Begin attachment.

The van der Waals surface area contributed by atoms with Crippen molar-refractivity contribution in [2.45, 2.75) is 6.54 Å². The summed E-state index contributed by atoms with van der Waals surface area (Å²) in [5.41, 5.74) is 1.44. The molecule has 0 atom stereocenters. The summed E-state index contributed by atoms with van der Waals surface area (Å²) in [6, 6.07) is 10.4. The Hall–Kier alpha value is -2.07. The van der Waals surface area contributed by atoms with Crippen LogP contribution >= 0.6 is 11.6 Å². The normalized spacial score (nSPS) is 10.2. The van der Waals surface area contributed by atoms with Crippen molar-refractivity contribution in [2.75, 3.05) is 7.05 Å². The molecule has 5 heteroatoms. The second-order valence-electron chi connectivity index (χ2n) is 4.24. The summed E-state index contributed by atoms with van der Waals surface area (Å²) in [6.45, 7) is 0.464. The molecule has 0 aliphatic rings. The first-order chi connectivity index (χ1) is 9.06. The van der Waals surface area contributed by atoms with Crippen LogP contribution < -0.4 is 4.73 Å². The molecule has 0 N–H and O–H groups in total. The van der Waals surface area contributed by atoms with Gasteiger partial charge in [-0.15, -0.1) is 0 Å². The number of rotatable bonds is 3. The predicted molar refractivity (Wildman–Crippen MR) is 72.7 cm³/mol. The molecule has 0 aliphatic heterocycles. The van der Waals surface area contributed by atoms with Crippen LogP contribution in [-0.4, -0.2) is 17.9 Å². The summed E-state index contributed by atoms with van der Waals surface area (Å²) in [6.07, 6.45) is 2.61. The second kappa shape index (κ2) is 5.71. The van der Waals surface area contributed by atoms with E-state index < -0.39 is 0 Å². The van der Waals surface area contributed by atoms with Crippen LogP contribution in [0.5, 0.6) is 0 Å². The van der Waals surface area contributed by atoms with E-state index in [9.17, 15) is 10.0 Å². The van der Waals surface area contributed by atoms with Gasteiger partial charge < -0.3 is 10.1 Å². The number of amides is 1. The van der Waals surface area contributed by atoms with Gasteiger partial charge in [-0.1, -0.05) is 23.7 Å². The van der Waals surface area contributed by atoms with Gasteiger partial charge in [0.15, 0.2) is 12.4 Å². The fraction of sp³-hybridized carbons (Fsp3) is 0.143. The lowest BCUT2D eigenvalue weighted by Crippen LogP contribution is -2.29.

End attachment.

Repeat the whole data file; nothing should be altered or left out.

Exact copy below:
The van der Waals surface area contributed by atoms with Crippen molar-refractivity contribution in [2.45, 2.75) is 6.54 Å². The summed E-state index contributed by atoms with van der Waals surface area (Å²) in [5.41, 5.74) is 1.44. The molecule has 0 atom stereocenters. The summed E-state index contributed by atoms with van der Waals surface area (Å²) in [6, 6.07) is 10.4. The Hall–Kier alpha value is -2.07. The van der Waals surface area contributed by atoms with Crippen LogP contribution >= 0.6 is 11.6 Å². The normalized spacial score (nSPS) is 10.2. The van der Waals surface area contributed by atoms with Crippen molar-refractivity contribution in [2.75, 3.05) is 7.05 Å². The molecule has 5 heteroatoms. The second-order valence-electron chi connectivity index (χ2n) is 4.24. The summed E-state index contributed by atoms with van der Waals surface area (Å²) in [6.45, 7) is 0.464. The molecule has 0 aliphatic rings. The first-order chi connectivity index (χ1) is 9.06. The van der Waals surface area contributed by atoms with Crippen LogP contribution < -0.4 is 4.73 Å². The molecule has 0 N–H and O–H groups in total. The van der Waals surface area contributed by atoms with Gasteiger partial charge in [-0.15, -0.1) is 0 Å². The number of rotatable bonds is 3. The predicted molar refractivity (Wildman–Crippen MR) is 72.7 cm³/mol. The molecule has 0 aliphatic heterocycles. The van der Waals surface area contributed by atoms with Crippen LogP contribution in [-0.4, -0.2) is 17.9 Å². The summed E-state index contributed by atoms with van der Waals surface area (Å²) in [6.07, 6.45) is 2.61. The second kappa shape index (κ2) is 5.71. The van der Waals surface area contributed by atoms with E-state index < -0.39 is 0 Å². The van der Waals surface area contributed by atoms with Crippen LogP contribution in [0.5, 0.6) is 0 Å². The van der Waals surface area contributed by atoms with E-state index in [9.17, 15) is 10.0 Å². The van der Waals surface area contributed by atoms with Gasteiger partial charge < -0.3 is 10.1 Å². The number of amides is 1. The van der Waals surface area contributed by atoms with Gasteiger partial charge in [-0.1, -0.05) is 23.7 Å². The van der Waals surface area contributed by atoms with Gasteiger partial charge in [0.15, 0.2) is 12.4 Å². The fraction of sp³-hybridized carbons (Fsp3) is 0.143. The lowest BCUT2D eigenvalue weighted by Crippen LogP contribution is -2.29.